By Rahul Chokhani, Director IT – Supply Chain, Lowe’s India
The outbreak of the COVID-19 pandemic has wrecked an enormous economic turmoil, leading to unprecedented stress on the global supply chains. While supply chain disruptions are not a very uncommonly occurring phenomenon in today’s business owing to natural disasters, geo-social events, or politico-economic crisis, the current pandemic, however, was unique in many ways. It was hard to anticipate, and it escalated very quickly – like a Black swan event!
Fortune magazine in fact, did a study on Fortune 1000 organizations and found that over 94% have experienced supply chain disruptions due to COVID-19. While it is not always feasible to avoid these disruptions, the business can still be better prepared to mitigate the risks and impacts associated with these. Here’s how:
1. Invest in your people
The safety and well-being of its people and people around them must always be the top priority for any organization. It should start with their own employees and extend to contractors working for them and their business partners, their suppliers and consumers, and finally the community. Not only does this lay a foundation for a long sustainable business future that builds solid partnerships but also helps build trust and loyalty.
2. Use technology efficiently to improve the supply chain visibility and risk assessment
Technology is much more than just an enabler for retail and supply chain. Building the right tech solution for its supply chain provides an end to end visibility and traceability within an organization. Moreover, deep technologies such as ML and AI could be leveraged for predictive analysis, forecasting, and planning, helping businesses mitigate their risks.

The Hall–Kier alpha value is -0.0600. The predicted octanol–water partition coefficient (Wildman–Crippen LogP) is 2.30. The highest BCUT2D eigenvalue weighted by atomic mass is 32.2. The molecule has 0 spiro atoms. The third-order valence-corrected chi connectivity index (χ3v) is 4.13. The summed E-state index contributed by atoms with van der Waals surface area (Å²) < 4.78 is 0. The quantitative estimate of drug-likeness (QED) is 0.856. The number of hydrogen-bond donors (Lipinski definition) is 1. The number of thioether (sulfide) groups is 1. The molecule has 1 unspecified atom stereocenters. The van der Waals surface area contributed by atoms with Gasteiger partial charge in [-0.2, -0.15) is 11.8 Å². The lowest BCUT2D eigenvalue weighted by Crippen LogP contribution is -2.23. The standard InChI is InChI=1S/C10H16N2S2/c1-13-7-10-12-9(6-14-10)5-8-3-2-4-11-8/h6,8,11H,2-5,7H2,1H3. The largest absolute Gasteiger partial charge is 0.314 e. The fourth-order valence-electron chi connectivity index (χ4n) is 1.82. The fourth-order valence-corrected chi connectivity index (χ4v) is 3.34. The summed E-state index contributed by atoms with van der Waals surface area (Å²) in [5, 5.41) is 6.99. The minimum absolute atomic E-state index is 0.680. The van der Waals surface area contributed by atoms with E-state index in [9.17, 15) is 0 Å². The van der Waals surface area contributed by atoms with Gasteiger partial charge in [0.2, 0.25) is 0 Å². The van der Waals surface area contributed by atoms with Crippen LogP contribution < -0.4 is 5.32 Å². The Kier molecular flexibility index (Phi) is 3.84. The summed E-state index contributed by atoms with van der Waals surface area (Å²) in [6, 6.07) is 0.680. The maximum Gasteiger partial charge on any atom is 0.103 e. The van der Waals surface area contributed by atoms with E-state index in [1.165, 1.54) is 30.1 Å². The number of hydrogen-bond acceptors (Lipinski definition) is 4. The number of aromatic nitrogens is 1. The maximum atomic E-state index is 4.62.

3. Distribute the supply and suppliers for business continuity
As the supply chain ecosystem changes during such a crisis, business needs to work towards distributing the supply chain ecosystem to multiple geographies. It ensures the continuity of supplies, which can help sustain in time for any case. Eliminating single source dependencies and establishing a flexible and adaptable supply chain is what will help organizations survive and thrive in such times.
4. Make contingency plans
Organizations must perform risk assessments on different steps of the supply chain network and plan an alternate solution for each. Likewise, they must draw contingency plans to drive disaster recoveries during this time.
Supply chain ecosystems will continue to go through a ‘stress test,’ considering their business criticality and exposure to shocks – economic, political, social, pandemic outbreaks, weather events, among others. Businesses need to rethink and reimagine the supply chain, fundamentally, to reduce these challenges. In the immediate term, organizations need to go back to the basics, invest in human capital, make use of technology, and employ agile business practices to weather future storms.
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